Friday, April 2, 2010

El Terrible Eager to Fight Pacquiao (Again), JMM

For some reasons, Erik “El Terrible” Morales believes he has what it takes to compete on a higher level. After a very imposing victory over former lightweight titlist Jose Alfaro of Nicaragua, one has to ask, can he really take on the top welterweights out there?

After one fight, no matter how impressive his win was, one cannot certainly say that Morales can contend with even the top five welterweight marquees. At 36 years old, he is in an age where boxers are already in the winter of their careers. Sadly, the Morales victory only fuels the Mexican legend’s drive to push his very much ill-advised comeback.

Already an icon of the sport with three division championships to his name, Morales, as stated by this writer in a different article, has got nothing more to prove. His wars are worth to be noted in the record books of the sport and his resume consists of fights against the best there is.

A Fourth Match With Pacman

Morales takes pride in being the last boxer to beat Pacquiao. And he deserves every bragging rights to such claim.

Watching Morales dismantle former nemesis Manny Pacquiao in their first encounter was a thing of beauty. What Pacquiao’s previous opponents failed to do, Morales did so with relative ease, outboxing and totally outclassing the then one-dimensional, or rather, a one-handed Pacquiao. The Filipino back then was the bane of the lower weight classes, steamrolling the likes of Marco Antonio Barrera, Jorge Solis, and other Mexican pugilists.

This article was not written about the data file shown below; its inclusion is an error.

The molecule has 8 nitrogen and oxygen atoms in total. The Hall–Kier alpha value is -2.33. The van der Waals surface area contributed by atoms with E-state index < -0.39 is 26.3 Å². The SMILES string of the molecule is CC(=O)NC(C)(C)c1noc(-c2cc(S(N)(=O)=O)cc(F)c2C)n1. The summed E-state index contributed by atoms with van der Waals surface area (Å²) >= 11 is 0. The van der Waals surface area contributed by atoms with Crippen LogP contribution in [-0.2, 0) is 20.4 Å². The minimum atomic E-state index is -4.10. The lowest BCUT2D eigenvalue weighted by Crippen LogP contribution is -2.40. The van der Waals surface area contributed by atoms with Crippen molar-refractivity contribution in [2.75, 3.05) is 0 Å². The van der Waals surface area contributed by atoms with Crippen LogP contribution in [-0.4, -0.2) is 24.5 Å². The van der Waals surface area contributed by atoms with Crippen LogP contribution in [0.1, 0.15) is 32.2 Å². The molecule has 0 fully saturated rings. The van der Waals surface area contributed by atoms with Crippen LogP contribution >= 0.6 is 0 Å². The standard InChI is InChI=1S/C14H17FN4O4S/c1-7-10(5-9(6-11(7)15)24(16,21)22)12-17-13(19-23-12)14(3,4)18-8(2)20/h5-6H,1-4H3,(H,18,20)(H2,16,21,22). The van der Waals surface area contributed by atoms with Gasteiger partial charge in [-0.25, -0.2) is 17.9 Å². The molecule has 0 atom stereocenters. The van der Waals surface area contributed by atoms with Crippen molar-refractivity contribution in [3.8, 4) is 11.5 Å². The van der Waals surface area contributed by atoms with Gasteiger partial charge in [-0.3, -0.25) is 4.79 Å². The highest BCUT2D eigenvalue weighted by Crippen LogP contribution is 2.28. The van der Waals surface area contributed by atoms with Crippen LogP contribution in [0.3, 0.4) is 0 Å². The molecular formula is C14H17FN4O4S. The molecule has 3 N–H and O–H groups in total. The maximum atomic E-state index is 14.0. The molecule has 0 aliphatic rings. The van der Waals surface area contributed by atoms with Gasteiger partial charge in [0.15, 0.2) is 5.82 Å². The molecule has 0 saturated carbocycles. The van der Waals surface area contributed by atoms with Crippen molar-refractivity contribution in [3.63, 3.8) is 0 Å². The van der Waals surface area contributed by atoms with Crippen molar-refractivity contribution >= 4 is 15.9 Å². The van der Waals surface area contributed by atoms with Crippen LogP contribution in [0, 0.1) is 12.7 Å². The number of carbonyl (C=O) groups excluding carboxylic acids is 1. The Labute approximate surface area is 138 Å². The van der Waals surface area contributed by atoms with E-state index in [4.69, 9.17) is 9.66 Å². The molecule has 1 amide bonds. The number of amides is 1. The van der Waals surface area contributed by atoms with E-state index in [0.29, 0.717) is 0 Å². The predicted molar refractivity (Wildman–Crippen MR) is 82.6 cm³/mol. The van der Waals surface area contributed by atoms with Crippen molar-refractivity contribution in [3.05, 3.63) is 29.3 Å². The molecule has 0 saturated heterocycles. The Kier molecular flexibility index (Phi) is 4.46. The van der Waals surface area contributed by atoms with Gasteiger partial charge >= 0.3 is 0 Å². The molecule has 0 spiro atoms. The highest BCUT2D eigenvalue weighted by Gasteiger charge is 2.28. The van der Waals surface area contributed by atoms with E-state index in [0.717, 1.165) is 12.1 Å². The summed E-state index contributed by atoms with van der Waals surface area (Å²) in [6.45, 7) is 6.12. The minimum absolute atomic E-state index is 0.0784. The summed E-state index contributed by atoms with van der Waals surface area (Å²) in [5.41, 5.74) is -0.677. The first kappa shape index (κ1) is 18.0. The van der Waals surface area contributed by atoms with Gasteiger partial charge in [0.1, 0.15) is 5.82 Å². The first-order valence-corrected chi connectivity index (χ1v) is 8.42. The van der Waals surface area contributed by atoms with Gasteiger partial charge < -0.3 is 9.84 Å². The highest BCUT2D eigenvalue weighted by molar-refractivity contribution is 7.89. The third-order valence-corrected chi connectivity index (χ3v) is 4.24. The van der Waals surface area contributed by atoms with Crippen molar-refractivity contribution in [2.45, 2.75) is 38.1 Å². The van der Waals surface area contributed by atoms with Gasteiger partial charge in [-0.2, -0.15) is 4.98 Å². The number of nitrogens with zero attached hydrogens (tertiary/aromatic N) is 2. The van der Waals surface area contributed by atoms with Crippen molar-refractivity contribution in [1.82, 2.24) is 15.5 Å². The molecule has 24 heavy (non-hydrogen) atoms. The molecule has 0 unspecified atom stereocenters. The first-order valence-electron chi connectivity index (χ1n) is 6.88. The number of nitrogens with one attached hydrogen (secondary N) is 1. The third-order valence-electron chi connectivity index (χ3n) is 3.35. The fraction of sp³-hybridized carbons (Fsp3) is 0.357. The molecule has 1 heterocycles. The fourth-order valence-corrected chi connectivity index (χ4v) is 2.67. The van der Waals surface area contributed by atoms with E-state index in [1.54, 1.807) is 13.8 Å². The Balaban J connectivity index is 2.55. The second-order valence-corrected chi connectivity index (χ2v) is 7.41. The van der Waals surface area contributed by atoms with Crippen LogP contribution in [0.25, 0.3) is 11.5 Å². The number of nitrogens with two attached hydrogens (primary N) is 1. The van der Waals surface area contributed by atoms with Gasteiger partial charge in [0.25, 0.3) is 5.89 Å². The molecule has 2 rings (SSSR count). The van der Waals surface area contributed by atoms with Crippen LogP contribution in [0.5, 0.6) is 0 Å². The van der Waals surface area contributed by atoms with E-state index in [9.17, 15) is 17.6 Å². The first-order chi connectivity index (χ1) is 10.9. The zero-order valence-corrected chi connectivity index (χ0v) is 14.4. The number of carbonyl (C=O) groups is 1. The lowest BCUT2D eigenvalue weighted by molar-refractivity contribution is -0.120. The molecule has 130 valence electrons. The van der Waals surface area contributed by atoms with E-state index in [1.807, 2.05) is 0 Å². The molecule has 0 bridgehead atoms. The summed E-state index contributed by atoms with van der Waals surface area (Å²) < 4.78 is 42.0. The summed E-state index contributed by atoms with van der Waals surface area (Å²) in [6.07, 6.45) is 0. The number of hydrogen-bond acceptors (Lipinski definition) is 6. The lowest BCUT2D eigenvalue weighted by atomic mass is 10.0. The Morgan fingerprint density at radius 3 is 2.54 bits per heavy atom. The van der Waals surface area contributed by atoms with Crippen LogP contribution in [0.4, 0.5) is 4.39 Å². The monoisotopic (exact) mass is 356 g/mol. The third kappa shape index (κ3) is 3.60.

Virtually, Morales exposed Pacquiao as a boxer with only a powerful left-hand in his arsenal. However, their second and third meeting showed the world how fast the Filipino champion can learn and develop and fine tune the essentials to become a complete boxer.

In a devastating fashion, Pacquiao decked the canvass with the legendary Morales’ and finally dealt the Mexican his first knockdown and knockout loss in the 10th round in Pacquiao-Morales II. In Pacquiao-Morales III, the Filipino punctuated his superiority over the Mexican in three rounds with speed, power, and an unrelenting will.

Since their last encounter, Pacquiao went on to a meteoric climb northward the scales. And in the wake of his ascent are legends and big names who are merely overwhelmed with what the Filipino can dish. The scary thing is that the Filipino may not have peaked yet.

A fourth encounter between the two may tragically end a glorious comeback to the squared circle of the famed El Terrible. In all honesty, brutal as it may seem, Morales cannot beat Pacquaio. Period.

A Bout With Juan Manuel Marquez

If there is a fight that would probably make the Mexicans (and some boxing pundits all over the world) drool, Morales-Marquez is one of those bouts. That said, this is a fight that should have happened when both guys are still in the peak of their boxing run.

Both in their mid-30s there is little wonder whether they can produce a fight that can shape, or at the very least, build so much excitement. There is no question to both of these men’s hearts and will. But rather, it is a question whether their bodies can still answer the call to action.

Marquez’s entry to the welterweight level against former pound-for-pound best Floyd Mayweather basically showed him as slow and sluggish. In that fight, Marquez was almost virtually ineffective. On the other hand, Morales, while victorious against Figueroa, also displayed certain amount of slow and sluggishness.

If these two future Hall-of-Famers meet, it will be a fight that will certainly generate a great deal of anticipation and hype. And while this writer believes that such match will not be as good if they have met years before, it might possibly an epic clash that could serve as a worthy ending to both men’s chapters of their lives inside the ring.


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